Tuesday, July 30, 2013
The Wasp Factory (Iain Banks)
Anyway. It had been so long since I bought the book that I couldn't even remember what it was about. But I decided it didn't matter, so I just dived in. Frank Cauldhame is a 16-year-old boy, the narrator of our tale, and a complete psychopath. Early in the book, he reveals that he's killed three of his young relatives, apparently entirely without remorse. And that's arguably the most normal thing about him.
There's the titular Wasp Factory, for example, which is an artifact in the bizarre religion that Frank has created. It's a faith that's heavily superstitious, involving elements of voodoo and witchcraft; there's also a lot of small-creature-killing in the name of the religion. And then there's Frank's living brother, Eric, who's been institutionalized for lighting dogs on fire; near the beginning of the novel, Frank and his father (with whom he lives) find out that Eric has escaped, and they believe him to be coming back home.
Banks' first novel is not much of a book for happenings--most of the book is either flashbacks to Frank's killings/other formative events in his younger years (formative in his psychosis, that is) or present-day musings about how best to fortify the totems that protect his home (all part of his strange, self-created cult)--but it doesn't matter because the book does more interesting things than create an engaging plot. It's one of the bleakest, most perfect psychological portraits I've ever read, and it all happens in such a short time (my copy is only 184 pages).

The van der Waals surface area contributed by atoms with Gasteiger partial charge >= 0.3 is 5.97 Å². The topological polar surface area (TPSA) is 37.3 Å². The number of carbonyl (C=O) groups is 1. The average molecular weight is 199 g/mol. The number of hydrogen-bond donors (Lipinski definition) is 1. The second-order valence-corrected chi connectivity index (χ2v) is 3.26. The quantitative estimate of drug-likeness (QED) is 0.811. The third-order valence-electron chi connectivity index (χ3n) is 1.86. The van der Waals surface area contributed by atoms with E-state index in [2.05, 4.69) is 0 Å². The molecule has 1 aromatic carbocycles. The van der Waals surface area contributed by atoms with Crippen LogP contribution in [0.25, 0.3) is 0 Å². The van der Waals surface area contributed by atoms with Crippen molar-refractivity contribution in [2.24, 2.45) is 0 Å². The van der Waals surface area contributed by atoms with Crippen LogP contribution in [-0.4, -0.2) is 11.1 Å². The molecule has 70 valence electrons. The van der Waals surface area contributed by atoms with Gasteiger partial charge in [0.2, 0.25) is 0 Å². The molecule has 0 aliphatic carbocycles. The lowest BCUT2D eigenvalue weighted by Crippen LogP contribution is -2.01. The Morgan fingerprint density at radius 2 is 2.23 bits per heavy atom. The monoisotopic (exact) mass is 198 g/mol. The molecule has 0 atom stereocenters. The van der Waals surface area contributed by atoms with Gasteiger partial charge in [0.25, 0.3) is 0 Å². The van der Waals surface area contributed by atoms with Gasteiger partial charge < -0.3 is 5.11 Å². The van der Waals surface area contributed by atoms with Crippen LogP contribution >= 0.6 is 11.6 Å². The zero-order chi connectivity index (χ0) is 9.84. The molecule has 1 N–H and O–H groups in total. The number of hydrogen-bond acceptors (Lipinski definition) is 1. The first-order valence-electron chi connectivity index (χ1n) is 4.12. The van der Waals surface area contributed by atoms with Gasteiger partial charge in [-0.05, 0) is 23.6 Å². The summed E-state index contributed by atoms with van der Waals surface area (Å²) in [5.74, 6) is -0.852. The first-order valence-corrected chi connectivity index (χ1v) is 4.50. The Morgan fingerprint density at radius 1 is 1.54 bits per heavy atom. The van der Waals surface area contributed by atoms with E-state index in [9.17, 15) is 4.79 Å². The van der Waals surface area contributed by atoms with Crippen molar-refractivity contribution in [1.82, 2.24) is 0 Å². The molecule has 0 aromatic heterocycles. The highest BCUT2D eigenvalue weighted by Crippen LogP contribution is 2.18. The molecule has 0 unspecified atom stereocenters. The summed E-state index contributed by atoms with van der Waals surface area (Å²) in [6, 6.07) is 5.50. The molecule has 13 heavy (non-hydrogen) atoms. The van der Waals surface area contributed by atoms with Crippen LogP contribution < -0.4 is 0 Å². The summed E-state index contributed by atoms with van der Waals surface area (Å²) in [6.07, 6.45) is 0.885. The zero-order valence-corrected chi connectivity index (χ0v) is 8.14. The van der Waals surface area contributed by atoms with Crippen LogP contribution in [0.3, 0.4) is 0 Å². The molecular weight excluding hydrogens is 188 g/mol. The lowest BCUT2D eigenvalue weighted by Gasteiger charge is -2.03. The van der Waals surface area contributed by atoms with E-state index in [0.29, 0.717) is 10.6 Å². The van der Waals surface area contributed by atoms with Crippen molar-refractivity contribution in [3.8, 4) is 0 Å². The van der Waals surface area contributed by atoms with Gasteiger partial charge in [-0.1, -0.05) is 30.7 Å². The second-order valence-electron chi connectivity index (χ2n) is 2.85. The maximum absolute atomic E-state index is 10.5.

Perhaps the most unsettling aspect of The Wasp Factory is how normal Frank can be. He has a friend named Jamie that he meets regularly at a local bar, and the conversations they have are absolutely normal--he seems to be able to dissociate himself from the insane Frank, making particularly astute observations about his brother's illness that sound exactly like the sorts of things unknowledgeable/unsympathetic people might say about someone with a mental sickness. It's an astounding feat of writing that I can forget Frank the killer has killed.
There is a lot of interesting psychological rumination in the novel, things I won't talk about in this review because they're secrets in the book. The twist at the end happens to be a little unexpected, and perhaps that's a flaw, but it doesn't seem implausible in the furthering of our understanding of Frank. I don't generally read books like this that center on the vicious violence, but out of all the ones I've read (I'm looking at you, A Clockwork Orange), this is the most interesting and well-assembled.
My rating: 4.5/5
The Wasp Factory on Goodreads
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